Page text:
Crown and Bridge Instructions
- When anesthesia has been used, your lips, teeth, and tongue may be numb for a few hours after the appointment. Avoid any chewing until the numbness has completely worn off as you may bite your tongue, cheek, or lip.
- Following the first appointment for a crown or bridge procedure, sometimes a temporary crown is placed on the tooth or teeth involved. This will protect them while the custom restoration is being made.
- Temporary cement is used so that the crown can be easily removed at your next appointment. If your temporary crown comes off between appointments, do not worry. Call for an appointment.
- Avoid chewing gum, sticky foods, and candy while the temporary crown is in place. The temporary crown is made of a plastic material and is not as smooth as the permanent crown and it will come off if these foods are eaten.
- Temporary restorations can leak saliva or food onto the tooth. You may experience sensitivity to hot, cold, pressure, or sweetness. If you experience unusual discomfort or feel the bite is not correct, please call for an appointment for a simple adjustment. Your temporary’s size, shape, and color do not resemble those of your final restoration.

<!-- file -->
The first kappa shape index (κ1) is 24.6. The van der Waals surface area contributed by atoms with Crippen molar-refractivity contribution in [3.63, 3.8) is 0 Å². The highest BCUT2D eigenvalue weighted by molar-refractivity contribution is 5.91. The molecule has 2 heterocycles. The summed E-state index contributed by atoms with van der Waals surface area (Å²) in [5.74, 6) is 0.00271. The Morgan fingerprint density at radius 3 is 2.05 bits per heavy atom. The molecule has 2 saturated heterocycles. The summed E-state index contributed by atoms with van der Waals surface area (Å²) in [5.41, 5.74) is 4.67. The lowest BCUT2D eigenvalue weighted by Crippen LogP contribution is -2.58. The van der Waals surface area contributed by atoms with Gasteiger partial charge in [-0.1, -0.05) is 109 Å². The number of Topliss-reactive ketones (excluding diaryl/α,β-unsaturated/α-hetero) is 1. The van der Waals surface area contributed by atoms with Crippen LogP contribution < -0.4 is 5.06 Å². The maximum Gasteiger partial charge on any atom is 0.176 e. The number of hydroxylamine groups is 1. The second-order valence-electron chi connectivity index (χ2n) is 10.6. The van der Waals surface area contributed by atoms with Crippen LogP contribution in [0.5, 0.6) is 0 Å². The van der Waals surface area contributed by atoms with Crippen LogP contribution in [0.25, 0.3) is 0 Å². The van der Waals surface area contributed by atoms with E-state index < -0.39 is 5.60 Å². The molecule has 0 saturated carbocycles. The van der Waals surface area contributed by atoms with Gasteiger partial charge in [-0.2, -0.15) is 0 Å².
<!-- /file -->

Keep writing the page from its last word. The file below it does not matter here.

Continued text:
- Your permanent crown will be custom shaped and shaded to match your teeth. The temporary crown is made to serve you for a short period of time, so its color and shape do not closely match your teeth.
- Please do not eat or drink for 30 minutes after your new crown is cemented. Do not eat hard or sticky foods for 24 hours while the cement completely sets.
- After the final cementation of your fixed restoration, it may take a few days or weeks to get used to the new crown or bridge. If you feel the bite is not correctly balanced, call for an appointment for a simple adjustment.
- The finished crown may be contoured slightly differently and have a different texture than the original tooth. Your tongue usually magnifies this small difference, but you will become accustomed to this in a few days.
- Many crowns fit below the gum line. Therefore, you may experience some discomfort for a while due to the irritation of that area during the preparation procedure. Warm salt water rinses will speed up healing. Sensitivity to temperature or pressure is also possible.
- Proper brushing and flossing are highly recommended to help you retain your final restoration. The area of a crowned tooth at the edge of the crown near the gum line can decay easily. With a bridge, you will need special floss threads or other aids to reach and clean all areas properly.
- It is advised to not bite on hard or sticky food. Cracking of nut shells or similar kinds of activities with the crown or bridge has to be avoided, as it may end up damaging the prosthesis as well as may cause sore spots.
- Please follow prescribed oral hygiene instructions- 45-degree angle brushing twice a day and flossing once a day to avoid getting a cavity or gum disease around your new crown. Flossing is very important in preserving the health of your crown or bridge.
- Proper brushing, flossing, and regular 6-month cleanings are necessary to maintain your final restoration